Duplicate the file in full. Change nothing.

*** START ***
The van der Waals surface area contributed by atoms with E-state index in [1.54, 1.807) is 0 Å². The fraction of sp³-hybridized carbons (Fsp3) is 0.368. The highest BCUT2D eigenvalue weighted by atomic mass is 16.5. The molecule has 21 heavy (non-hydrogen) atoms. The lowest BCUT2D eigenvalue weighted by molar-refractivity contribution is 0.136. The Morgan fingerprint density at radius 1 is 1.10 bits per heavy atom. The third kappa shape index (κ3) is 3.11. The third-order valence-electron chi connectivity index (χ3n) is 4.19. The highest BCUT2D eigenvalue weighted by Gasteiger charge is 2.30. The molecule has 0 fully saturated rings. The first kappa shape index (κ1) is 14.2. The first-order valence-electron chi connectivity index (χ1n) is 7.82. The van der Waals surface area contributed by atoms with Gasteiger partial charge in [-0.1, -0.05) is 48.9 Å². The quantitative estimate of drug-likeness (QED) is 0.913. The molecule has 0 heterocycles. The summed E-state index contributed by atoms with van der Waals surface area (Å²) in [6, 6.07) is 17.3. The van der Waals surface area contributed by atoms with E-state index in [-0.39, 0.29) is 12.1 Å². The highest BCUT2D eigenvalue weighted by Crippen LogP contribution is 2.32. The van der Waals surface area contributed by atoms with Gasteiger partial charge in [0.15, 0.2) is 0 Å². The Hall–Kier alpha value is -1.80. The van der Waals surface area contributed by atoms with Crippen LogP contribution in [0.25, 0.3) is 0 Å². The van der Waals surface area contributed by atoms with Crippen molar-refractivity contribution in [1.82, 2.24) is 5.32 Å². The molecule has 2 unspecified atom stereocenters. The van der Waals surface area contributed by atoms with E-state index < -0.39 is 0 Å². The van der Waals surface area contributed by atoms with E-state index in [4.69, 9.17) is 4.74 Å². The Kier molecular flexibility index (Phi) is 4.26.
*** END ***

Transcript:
The van der Waals surface area contributed by atoms with E-state index in [1.54, 1.807) is 0 Å². The fraction of sp³-hybridized carbons (Fsp3) is 0.368. The highest BCUT2D eigenvalue weighted by atomic mass is 16.5. The molecule has 21 heavy (non-hydrogen) atoms. The lowest BCUT2D eigenvalue weighted by molar-refractivity contribution is 0.136. The Morgan fingerprint density at radius 1 is 1.10 bits per heavy atom. The third kappa shape index (κ3) is 3.11. The third-order valence-electron chi connectivity index (χ3n) is 4.19. The highest BCUT2D eigenvalue weighted by Gasteiger charge is 2.30. The molecule has 0 fully saturated rings. The first kappa shape index (κ1) is 14.2. The first-order valence-electron chi connectivity index (χ1n) is 7.82. The van der Waals surface area contributed by atoms with Gasteiger partial charge in [-0.1, -0.05) is 48.9 Å². The quantitative estimate of drug-likeness (QED) is 0.913. The molecule has 0 heterocycles. The summed E-state index contributed by atoms with van der Waals surface area (Å²) in [6, 6.07) is 17.3. The van der Waals surface area contributed by atoms with E-state index in [-0.39, 0.29) is 12.1 Å². The highest BCUT2D eigenvalue weighted by Crippen LogP contribution is 2.32. The van der Waals surface area contributed by atoms with Gasteiger partial charge in [0.15, 0.2) is 0 Å². The Hall–Kier alpha value is -1.80. The van der Waals surface area contributed by atoms with Crippen LogP contribution in [0.25, 0.3) is 0 Å². The van der Waals surface area contributed by atoms with Crippen molar-refractivity contribution in [1.82, 2.24) is 5.32 Å². The molecule has 2 unspecified atom stereocenters. The van der Waals surface area contributed by atoms with E-state index < -0.39 is 0 Å². The van der Waals surface area contributed by atoms with E-state index in [4.69, 9.17) is 4.74 Å². The Kier molecular flexibility index (Phi) is 4.26.